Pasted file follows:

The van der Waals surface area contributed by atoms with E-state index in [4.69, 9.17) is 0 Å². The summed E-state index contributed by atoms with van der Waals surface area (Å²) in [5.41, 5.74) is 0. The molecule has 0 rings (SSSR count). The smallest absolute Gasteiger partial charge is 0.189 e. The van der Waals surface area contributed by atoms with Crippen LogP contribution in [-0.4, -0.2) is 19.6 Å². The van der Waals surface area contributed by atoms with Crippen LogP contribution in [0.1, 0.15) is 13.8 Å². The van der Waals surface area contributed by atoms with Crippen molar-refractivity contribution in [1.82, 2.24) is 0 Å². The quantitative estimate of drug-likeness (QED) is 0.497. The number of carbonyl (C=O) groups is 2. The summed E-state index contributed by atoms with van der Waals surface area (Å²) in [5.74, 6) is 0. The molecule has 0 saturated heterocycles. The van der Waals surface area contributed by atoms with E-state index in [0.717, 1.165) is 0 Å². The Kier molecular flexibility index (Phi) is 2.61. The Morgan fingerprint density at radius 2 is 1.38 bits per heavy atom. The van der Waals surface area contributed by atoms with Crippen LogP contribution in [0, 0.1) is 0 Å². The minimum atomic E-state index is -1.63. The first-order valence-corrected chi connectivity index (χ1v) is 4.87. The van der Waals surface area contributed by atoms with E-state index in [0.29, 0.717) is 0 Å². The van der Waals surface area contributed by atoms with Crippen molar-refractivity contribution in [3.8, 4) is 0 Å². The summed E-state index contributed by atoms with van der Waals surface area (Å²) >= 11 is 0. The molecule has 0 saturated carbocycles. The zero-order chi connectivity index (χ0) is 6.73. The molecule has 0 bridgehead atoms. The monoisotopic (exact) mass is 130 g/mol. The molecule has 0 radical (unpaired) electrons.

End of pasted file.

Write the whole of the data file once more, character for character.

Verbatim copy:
The van der Waals surface area contributed by atoms with E-state index in [4.69, 9.17) is 0 Å². The summed E-state index contributed by atoms with van der Waals surface area (Å²) in [5.41, 5.74) is 0. The molecule has 0 rings (SSSR count). The smallest absolute Gasteiger partial charge is 0.189 e. The van der Waals surface area contributed by atoms with Crippen LogP contribution in [-0.4, -0.2) is 19.6 Å². The van der Waals surface area contributed by atoms with Crippen LogP contribution in [0.1, 0.15) is 13.8 Å². The van der Waals surface area contributed by atoms with Crippen molar-refractivity contribution in [1.82, 2.24) is 0 Å². The quantitative estimate of drug-likeness (QED) is 0.497. The number of carbonyl (C=O) groups is 2. The summed E-state index contributed by atoms with van der Waals surface area (Å²) in [5.74, 6) is 0. The molecule has 0 saturated heterocycles. The van der Waals surface area contributed by atoms with E-state index in [0.717, 1.165) is 0 Å². The Kier molecular flexibility index (Phi) is 2.61. The Morgan fingerprint density at radius 2 is 1.38 bits per heavy atom. The van der Waals surface area contributed by atoms with Crippen LogP contribution in [0, 0.1) is 0 Å². The minimum atomic E-state index is -1.63. The first-order valence-corrected chi connectivity index (χ1v) is 4.87. The van der Waals surface area contributed by atoms with E-state index in [0.29, 0.717) is 0 Å². The van der Waals surface area contributed by atoms with Crippen molar-refractivity contribution in [3.8, 4) is 0 Å². The summed E-state index contributed by atoms with van der Waals surface area (Å²) >= 11 is 0. The molecule has 0 saturated carbocycles. The zero-order chi connectivity index (χ0) is 6.73. The molecule has 0 bridgehead atoms. The monoisotopic (exact) mass is 130 g/mol. The molecule has 0 radical (unpaired) electrons.